For years, it has been an unwritten rule in Elbert County that members of the Board of County Commissioners not attend Elbert County Planning Commission meetings, and for years, members of the BOCC have stayed away. Recently a series of …
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For years, it has been an unwritten rule in Elbert County that members of the Board of County Commissioners not attend Elbert County Planning Commission meetings, and for years, members of the BOCC have stayed away. Recently a series of miscommunications, fueled by rumors and innuendo, has created tension between the two bodies.
In an effort to foster a better relationship, the BOCC and the planning commission held a joint meeting at the County Administration Building on March 4. Facilitated by Ed Ehmann, county manager, discussions centered on enhancing communication and improving the relationship.
“My suggestion is that we have a member of the BOCC come to a planning commission meeting and just watch what happens, so they can be familiar with how we do business,” said Bob Ware, planning commission member.
Wade Gateley, county attorney, has been reviewing the issue. He said it would be fine for commissioners to attend the meetings under certain conditions.
“A commissioner would not be precluded from coming to a (planning commission) meeting,” Gateley said. “A commissioner would be precluded from asking any questions or asserting any positions, but other than that, I think it is part of the process. I don't see that it would be improper in any way.”
Gateley also cautioned that it might be wise for only one commissioner to attend at a time. If two attended, it might be construed as a quorum under the Colorado Sunshine Laws. In addition, if anyone were to assert a conflict of interest and a commissioner were forced to recuse him or herself, two commissioners would still be eligible to decide the matter.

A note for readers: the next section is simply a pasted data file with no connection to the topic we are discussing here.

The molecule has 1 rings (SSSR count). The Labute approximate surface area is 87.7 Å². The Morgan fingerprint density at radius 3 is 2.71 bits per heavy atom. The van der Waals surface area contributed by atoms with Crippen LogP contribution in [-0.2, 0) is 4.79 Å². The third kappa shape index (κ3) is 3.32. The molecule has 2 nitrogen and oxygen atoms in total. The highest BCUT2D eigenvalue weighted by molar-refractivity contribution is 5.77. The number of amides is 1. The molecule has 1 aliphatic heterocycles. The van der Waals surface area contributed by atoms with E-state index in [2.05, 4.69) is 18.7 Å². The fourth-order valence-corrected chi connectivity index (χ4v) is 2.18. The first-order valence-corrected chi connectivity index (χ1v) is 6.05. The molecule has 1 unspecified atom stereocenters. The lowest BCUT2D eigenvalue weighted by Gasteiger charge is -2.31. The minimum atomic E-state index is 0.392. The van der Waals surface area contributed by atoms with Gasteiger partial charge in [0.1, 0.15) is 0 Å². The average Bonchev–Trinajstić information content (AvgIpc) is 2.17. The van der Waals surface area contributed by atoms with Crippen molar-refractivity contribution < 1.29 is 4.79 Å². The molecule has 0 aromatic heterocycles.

Kyle Fenner, Elbert County's community and development director, saw the development as a step in the right direction.
“The fact that one commissioner would attend a meeting has literally filled a void,” Fenner said. “I think you will be amazed at what that little thing will change.”
The community and development office will also begin providing an application tracking sheet that the groups believe will improve communication without creating a conflict of interest.
District I Commissioner Robert Rowland sees the interaction in two parts. In the past months, the BOCC has asked the planning commission to provide recommendations for amendments to the county's zoning laws, and since the BOCC is ultimately responsible for approval of new laws and regulations, Rowland felt that communication should flow more freely regarding their creation or modification. When it came to the application of the zoning laws, such as land use, Rowland felt it would be better if the BOCC were more reticent.
Finally, the BOCC and the planning commission will hold quarterly meetings to resolve issues that might arise. The meetings are not expected to include details regarding specific applications.
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